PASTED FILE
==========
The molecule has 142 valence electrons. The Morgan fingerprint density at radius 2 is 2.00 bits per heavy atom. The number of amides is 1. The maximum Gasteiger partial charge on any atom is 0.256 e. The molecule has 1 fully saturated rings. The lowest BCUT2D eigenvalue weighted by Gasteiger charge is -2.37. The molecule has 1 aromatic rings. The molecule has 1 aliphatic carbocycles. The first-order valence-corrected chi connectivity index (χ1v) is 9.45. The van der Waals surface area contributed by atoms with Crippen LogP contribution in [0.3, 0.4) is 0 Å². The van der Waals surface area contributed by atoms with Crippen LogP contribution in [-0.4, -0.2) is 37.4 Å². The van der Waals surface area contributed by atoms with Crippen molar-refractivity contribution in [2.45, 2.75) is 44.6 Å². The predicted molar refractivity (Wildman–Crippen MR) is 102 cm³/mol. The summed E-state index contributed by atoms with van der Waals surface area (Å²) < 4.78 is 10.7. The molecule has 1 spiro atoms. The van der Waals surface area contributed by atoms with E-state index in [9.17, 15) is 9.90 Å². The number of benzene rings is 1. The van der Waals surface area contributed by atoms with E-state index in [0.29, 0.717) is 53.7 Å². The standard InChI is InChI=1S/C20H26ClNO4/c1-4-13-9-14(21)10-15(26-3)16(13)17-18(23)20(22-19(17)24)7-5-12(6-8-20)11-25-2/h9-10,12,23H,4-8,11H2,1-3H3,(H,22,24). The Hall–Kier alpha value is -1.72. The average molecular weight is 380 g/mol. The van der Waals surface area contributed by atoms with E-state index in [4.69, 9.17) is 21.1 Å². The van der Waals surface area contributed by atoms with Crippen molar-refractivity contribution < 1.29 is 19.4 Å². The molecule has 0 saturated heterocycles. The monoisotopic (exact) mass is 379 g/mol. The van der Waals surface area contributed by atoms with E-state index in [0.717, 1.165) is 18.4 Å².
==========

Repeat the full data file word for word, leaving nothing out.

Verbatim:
The molecule has 142 valence electrons. The Morgan fingerprint density at radius 2 is 2.00 bits per heavy atom. The number of amides is 1. The maximum Gasteiger partial charge on any atom is 0.256 e. The molecule has 1 fully saturated rings. The lowest BCUT2D eigenvalue weighted by Gasteiger charge is -2.37. The molecule has 1 aromatic rings. The molecule has 1 aliphatic carbocycles. The first-order valence-corrected chi connectivity index (χ1v) is 9.45. The van der Waals surface area contributed by atoms with Crippen LogP contribution in [0.3, 0.4) is 0 Å². The van der Waals surface area contributed by atoms with Crippen LogP contribution in [-0.4, -0.2) is 37.4 Å². The van der Waals surface area contributed by atoms with Crippen molar-refractivity contribution in [2.45, 2.75) is 44.6 Å². The predicted molar refractivity (Wildman–Crippen MR) is 102 cm³/mol. The summed E-state index contributed by atoms with van der Waals surface area (Å²) < 4.78 is 10.7. The molecule has 1 spiro atoms. The van der Waals surface area contributed by atoms with E-state index in [9.17, 15) is 9.90 Å². The number of benzene rings is 1. The van der Waals surface area contributed by atoms with E-state index in [0.29, 0.717) is 53.7 Å². The standard InChI is InChI=1S/C20H26ClNO4/c1-4-13-9-14(21)10-15(26-3)16(13)17-18(23)20(22-19(17)24)7-5-12(6-8-20)11-25-2/h9-10,12,23H,4-8,11H2,1-3H3,(H,22,24). The Hall–Kier alpha value is -1.72. The average molecular weight is 380 g/mol. The van der Waals surface area contributed by atoms with E-state index in [4.69, 9.17) is 21.1 Å². The van der Waals surface area contributed by atoms with Crippen molar-refractivity contribution < 1.29 is 19.4 Å². The molecule has 0 saturated heterocycles. The monoisotopic (exact) mass is 379 g/mol. The van der Waals surface area contributed by atoms with E-state index in [0.717, 1.165) is 18.4 Å².